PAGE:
Microstructural design of soft magnetic CoFe - based alloys with targeted magnetic and electronic properties for transformer cores
- Author(s): Belcher, Calvin Harris
- Advisor(s): Apelian, Diran
- et al.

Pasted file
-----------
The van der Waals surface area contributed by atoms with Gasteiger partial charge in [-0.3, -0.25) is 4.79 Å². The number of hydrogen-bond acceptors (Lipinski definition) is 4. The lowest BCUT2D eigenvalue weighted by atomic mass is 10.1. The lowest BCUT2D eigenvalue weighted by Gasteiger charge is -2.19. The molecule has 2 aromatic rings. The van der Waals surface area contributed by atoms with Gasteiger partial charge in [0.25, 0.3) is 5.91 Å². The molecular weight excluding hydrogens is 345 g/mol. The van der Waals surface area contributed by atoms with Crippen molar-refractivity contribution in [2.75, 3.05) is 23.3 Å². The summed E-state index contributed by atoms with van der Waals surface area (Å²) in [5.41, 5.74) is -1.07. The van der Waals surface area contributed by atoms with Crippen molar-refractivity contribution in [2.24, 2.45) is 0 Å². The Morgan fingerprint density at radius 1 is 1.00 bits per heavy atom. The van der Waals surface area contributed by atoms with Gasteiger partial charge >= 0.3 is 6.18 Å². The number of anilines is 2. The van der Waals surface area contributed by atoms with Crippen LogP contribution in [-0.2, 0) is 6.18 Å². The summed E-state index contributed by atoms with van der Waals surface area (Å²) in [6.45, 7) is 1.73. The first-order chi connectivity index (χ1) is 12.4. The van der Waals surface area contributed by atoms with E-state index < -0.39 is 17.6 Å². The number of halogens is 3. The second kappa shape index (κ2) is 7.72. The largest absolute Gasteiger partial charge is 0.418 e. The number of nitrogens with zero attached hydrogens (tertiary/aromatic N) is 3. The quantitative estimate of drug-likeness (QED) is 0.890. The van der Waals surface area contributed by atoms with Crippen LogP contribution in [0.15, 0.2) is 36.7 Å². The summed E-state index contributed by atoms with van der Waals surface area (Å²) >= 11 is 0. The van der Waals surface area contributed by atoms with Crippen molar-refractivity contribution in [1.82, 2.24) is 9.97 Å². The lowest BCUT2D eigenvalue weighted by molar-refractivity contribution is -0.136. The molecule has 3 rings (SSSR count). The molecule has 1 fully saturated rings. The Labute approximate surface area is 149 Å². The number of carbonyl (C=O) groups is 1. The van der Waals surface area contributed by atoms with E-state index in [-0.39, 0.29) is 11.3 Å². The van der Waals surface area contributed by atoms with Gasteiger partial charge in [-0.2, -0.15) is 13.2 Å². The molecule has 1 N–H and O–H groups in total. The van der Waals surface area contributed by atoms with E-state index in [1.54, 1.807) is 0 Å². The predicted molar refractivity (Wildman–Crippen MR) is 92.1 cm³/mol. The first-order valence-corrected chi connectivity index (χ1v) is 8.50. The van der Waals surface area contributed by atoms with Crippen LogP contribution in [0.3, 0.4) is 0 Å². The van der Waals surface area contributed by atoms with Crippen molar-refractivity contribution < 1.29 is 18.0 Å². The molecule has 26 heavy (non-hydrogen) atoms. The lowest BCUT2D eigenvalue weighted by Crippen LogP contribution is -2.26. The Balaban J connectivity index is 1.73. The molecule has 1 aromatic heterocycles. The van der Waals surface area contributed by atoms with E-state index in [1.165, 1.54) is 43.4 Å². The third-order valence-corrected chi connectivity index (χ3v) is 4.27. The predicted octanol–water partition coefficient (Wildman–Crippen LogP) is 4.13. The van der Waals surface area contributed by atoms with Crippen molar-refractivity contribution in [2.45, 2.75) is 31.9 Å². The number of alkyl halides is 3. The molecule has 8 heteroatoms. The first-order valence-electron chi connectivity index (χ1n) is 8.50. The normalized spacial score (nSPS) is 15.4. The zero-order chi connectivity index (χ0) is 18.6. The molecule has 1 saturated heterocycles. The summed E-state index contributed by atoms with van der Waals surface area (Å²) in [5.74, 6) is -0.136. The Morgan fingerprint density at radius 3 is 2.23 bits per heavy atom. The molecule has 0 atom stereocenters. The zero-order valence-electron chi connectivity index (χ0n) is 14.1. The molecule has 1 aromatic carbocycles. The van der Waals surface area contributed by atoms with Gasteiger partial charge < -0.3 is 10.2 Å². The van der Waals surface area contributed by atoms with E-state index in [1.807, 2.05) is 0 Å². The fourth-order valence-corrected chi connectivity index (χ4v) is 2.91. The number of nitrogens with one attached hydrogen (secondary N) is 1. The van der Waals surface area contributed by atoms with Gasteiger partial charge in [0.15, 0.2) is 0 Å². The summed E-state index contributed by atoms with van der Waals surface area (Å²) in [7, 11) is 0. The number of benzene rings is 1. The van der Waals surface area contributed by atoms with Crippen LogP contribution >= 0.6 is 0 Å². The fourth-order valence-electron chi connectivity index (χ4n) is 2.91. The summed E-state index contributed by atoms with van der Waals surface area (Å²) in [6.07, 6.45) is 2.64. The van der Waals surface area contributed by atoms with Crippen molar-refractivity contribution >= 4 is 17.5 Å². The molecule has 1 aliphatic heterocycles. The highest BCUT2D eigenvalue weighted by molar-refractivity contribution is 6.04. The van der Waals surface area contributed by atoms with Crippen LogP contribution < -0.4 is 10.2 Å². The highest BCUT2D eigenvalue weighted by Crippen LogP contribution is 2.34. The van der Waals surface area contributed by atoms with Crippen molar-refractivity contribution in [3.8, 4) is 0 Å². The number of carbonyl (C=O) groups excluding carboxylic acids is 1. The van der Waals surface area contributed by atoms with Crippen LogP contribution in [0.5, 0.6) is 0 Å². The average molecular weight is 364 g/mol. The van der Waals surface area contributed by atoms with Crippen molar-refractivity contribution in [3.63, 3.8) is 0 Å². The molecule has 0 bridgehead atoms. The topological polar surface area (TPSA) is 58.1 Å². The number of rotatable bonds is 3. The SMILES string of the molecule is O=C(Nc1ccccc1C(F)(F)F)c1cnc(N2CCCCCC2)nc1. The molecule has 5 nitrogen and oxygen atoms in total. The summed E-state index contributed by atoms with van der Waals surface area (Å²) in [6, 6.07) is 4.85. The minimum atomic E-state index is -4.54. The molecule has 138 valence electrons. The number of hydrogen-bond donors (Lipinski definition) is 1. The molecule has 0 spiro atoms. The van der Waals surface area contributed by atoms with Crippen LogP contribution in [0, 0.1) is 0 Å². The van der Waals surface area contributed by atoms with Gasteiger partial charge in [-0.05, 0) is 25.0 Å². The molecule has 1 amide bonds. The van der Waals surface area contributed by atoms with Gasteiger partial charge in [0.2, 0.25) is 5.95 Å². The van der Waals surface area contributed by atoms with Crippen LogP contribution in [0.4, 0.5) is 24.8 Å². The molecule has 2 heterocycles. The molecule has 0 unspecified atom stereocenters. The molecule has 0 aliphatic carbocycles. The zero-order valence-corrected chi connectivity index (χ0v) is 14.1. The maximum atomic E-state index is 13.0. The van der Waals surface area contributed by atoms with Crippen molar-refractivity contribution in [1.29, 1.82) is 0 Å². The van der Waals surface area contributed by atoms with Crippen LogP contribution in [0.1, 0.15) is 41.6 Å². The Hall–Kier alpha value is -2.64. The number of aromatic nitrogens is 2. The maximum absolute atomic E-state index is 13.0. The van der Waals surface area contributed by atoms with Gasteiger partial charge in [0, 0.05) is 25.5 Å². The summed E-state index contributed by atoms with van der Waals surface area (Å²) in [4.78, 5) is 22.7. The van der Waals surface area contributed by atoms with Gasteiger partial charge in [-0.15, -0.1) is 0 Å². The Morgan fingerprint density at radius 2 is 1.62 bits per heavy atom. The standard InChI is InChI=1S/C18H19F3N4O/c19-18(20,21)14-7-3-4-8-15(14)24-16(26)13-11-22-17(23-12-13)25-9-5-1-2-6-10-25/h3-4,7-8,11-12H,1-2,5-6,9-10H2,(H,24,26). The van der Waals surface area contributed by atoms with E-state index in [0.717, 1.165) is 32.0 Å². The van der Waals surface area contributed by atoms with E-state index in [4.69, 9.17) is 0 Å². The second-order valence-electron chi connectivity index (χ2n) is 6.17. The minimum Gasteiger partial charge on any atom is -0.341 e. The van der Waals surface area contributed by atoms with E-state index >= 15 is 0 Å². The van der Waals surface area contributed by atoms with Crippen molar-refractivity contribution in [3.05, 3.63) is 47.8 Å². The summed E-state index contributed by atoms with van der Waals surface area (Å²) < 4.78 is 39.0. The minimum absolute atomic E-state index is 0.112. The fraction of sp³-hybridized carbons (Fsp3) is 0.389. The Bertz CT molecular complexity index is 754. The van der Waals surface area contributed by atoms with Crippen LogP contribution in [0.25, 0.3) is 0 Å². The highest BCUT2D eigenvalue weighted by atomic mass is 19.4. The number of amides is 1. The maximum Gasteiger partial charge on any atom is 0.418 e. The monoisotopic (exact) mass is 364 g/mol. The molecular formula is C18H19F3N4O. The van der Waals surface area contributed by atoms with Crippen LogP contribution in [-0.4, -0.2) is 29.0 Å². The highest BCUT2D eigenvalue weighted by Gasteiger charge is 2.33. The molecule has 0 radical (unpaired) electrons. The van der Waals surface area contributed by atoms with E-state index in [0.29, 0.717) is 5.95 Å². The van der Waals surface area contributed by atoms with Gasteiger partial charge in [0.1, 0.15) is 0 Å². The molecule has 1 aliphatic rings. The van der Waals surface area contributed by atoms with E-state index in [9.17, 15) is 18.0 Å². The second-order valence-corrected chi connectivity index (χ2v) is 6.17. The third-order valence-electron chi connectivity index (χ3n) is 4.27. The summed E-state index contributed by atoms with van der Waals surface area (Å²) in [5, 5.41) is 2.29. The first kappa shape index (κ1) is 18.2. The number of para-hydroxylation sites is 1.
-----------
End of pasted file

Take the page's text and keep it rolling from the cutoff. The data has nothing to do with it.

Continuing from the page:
As the world’s need for electrical power grows, so too does the need for more efficient transformers and transformer cores to properly transmit and store power across large grids and distances. There is also an additional need for transformers that are more resilient to events such as electromagnetic pulse (EMP) and geomagnetic disturbances (GMD). The objective of this research is to use microstructural design approaches to develop CoFe – based soft magnetic materials for more resilient and efficient transformer cores. The studies presented here implement the use of non-equilibrium powder metallurgical processing techniques to design and fabricate microstructures necessary for efficient magnetic and electronic properties in transformer cores such as high saturation magnetic polarization and high electrical resistivity. The first study aimed to develop CoFe – P alloys with unstable nanocrystalline, solid solution microstructures and discusses the effect of a secondary intermetallic phase on the saturation magnetic polarization and electrical resistivity of the bulk alloy. Solid solution CoFe – P alloy powders were prepared by mechanically alloying metal powders; however, our results revealed the formation of a stable secondary phase occurred during spark plasma sintering (SPS) consolidation at relatively high temperatures. The magnetic properties of the precipitated intermetallic phase were found to be detrimental to the soft magnetic properties of the targeted CoFe – P alloy. In the second study, the columnar grain microstructures of additively manufactured CoFe are discussed with respect to thexii magnetocrystalline anisotropy of the B2 ordered BCC CoFe structure. Additive manufacturing holds potential as a key manufacturing process for brittle alloys such as CoFe and the microstructural control of additive manufacturing processes can enable the development of textured CoFe alloys for more efficient soft magnetic properties. Despite the columnar grains, the magnetic behavior of additively manufactured CoFe alloys was measured to be isotropic. The isotropic magnetic behavior was attributed to randomly oriented columnar grains, not textured, which were attributed to the 90° hatch rotation parameter used during the additive manufacturing process. The final study assesses the microstructural development of a CoFe – based soft magnetic composite with a continuous non-magnetic Al2O3 phase fully intersecting CoFe phase particles to produce a composite with high saturation magnetic polarization and high electrical resistivity. The CoFe – Al2O3 composite was developed by coating CoFe particles with Al2O3 and subsequently consolidating them using spark plasma sintering. Upon consolidation at relatively high temperature, the CoFe was found to diffuse into the Al2O3 coatings at the particle boundaries and was attributed to low resistivity in the composite. However, at lower consolidation temperature, diffusion of CoFe was not observed and a high electrical resistivity was achieved, while maintaining a high magnetic polarization. Together, these studies represent effective microstructural design approaches to the CoFe system of materials to develop more efficient and resilient soft magnetic transformer cores.